In the previous decade, businesses saw increased demand for product customisation. Customers now want to make mass-market products, unique and personal. This is great news for all types of businesses, as previously, the only reason for less product variation was because of the low consumer demand. Now, however, every business should reconsider its design approach to products in the future.

Creating different versions of virtually the same product is highly recommended because it’s already catching on in the largest industries. Smartphone brands have been offering customers the chance to buy a basic, advanced and premium version of phones for more than half a decade. Apple have been great at exploiting the art of product variation. Your prices do not have to take a hit as once thought as customers will pay for their desired version. 

The logistical technology

Most business leaders acknowledge, product variation is a great idea. You’re still using the same materials, same tools, same manufacturing process, but you’re unleashing your designers to breathe new life into your products. The costs are very manageable as scaling is able to be slowly introduced.

The logistical technology such as eCommerce sortation is here. Products of all kinds are quickly sorted into their right exit paths, ready to be packed and delivered. The output efficiency increases by up to 20,000 per hour. You’re also not putting employees at risk of hurting themselves, as there are far less handling and lifting of products.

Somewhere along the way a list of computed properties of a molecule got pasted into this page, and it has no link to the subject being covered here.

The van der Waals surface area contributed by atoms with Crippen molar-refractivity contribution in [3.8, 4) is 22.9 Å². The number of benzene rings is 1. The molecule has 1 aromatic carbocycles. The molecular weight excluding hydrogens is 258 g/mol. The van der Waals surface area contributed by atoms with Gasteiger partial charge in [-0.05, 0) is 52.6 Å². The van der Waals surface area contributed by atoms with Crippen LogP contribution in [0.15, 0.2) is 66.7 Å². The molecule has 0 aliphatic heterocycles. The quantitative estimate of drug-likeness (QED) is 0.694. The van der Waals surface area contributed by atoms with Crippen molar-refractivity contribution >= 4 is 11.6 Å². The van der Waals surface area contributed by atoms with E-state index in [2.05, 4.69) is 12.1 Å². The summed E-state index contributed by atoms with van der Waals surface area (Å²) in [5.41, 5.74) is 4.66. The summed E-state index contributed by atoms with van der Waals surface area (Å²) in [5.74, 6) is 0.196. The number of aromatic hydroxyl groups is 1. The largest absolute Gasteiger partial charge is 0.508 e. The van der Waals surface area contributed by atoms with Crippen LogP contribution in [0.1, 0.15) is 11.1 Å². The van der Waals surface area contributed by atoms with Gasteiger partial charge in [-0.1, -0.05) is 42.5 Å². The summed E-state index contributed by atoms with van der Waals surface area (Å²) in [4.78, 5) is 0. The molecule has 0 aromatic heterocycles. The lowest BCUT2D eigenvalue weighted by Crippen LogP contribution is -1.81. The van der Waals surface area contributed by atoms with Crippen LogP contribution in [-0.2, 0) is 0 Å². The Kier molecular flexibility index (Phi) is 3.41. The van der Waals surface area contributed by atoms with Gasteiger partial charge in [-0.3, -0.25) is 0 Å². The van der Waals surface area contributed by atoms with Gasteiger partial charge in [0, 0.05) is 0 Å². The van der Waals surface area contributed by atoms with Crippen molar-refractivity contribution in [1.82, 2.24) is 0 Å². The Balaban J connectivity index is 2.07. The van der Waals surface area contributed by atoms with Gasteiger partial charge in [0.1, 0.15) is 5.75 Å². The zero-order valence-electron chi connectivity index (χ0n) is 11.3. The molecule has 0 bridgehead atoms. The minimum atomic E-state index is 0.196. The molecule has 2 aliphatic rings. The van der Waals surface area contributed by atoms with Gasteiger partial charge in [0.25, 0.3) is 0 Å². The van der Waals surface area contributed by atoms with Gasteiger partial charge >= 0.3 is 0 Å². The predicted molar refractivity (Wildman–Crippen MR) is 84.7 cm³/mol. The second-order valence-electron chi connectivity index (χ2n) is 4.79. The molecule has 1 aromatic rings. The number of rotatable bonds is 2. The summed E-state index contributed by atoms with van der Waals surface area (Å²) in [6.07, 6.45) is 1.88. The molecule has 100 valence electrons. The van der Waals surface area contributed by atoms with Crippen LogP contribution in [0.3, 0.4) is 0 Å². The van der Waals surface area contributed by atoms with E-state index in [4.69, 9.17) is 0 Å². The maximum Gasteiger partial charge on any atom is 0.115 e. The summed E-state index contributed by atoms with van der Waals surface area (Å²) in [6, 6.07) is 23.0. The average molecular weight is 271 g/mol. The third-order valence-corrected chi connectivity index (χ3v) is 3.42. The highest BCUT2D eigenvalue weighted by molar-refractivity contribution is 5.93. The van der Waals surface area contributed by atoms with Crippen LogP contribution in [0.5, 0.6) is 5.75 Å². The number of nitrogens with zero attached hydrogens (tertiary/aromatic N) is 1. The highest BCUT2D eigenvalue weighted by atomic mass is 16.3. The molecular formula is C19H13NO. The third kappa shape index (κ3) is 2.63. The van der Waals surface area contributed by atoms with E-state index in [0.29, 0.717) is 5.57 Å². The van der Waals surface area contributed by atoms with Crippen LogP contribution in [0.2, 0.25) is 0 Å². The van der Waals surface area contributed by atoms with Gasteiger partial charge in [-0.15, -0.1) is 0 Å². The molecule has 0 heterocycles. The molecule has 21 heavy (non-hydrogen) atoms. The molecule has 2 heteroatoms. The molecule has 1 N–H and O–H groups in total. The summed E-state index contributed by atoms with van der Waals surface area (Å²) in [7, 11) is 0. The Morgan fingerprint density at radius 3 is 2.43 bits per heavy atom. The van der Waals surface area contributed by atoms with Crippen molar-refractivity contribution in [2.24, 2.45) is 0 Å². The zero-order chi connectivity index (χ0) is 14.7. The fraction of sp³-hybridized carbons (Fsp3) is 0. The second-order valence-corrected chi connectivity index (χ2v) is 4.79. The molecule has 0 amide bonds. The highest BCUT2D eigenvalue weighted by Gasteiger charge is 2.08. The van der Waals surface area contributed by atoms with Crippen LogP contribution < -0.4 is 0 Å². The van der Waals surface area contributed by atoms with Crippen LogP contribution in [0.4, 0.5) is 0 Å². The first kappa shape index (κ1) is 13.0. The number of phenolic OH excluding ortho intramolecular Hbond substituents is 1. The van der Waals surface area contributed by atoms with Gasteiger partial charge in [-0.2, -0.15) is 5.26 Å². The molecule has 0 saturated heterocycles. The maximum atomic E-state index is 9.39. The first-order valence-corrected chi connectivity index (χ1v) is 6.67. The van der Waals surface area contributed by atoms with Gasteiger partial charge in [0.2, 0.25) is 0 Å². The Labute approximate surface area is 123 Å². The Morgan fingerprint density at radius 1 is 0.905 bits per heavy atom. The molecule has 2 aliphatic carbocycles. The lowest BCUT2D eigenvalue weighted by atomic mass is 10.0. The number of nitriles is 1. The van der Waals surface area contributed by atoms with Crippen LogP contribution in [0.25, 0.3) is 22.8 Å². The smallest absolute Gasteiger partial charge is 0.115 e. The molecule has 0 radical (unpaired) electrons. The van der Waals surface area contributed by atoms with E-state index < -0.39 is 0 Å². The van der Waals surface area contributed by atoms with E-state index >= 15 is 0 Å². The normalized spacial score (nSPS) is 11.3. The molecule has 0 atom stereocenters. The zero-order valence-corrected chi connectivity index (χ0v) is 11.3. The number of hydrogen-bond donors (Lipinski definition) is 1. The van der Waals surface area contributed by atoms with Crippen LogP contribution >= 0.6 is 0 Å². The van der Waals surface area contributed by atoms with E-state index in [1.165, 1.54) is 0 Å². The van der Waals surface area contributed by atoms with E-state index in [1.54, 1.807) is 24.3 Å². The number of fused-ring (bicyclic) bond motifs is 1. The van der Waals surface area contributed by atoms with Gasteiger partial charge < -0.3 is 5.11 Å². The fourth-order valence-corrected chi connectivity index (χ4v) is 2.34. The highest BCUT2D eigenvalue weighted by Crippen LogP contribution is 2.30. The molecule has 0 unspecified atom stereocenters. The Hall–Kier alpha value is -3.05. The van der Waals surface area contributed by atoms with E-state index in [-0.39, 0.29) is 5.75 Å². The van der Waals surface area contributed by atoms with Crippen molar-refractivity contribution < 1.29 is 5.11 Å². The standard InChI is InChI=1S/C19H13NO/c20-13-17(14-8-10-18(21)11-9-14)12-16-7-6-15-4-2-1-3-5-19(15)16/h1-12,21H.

There’s a constant feed to other functions, so you know when something has gone wrong and can immediately fixing it. Error downtime is therefore greatly reduced. The weight range is 50g to 35kg, making it extremely versatile.

Pleasing a wide variety

All kinds of groups in society, enjoy the same product. We are in the fourth industrial revolution, and mass production is being revamped like never before. Rather than giving all groups the same product and having them rely on after-market customisation, you should cut out the middle-man and customise products yourself.

Giving customers customisation options at the product buy page, you allow different people to inject their personality and needs into the product they are buying. Changing the colour of a product might be seen as basic, but it’s now spread throughout almost all kinds of products. When once only a premium product was offered in this way, basic products are now required to offer the same standard. 

Forming new ideas

The more experimentation you do in a way that doesn’t cost a lot of resources, the more new ideas can form. Not only that but they will form quicker, as you’re not necessarily restricted by the size of funds needed to produce them.

Give your design team free rein to design more variations of the same product, seeing what bits and pieces they can reshape but still fit the same frame and blueprint. You never know, a new idea might surface that you wish to chase and develop on its own into a brand new product. 

 

Product variation is one of the cheapest ways to cover a wide range of customer needs. You should allow your design team to come up with lots of different ideas for the same product to explore the possibility of future concepts.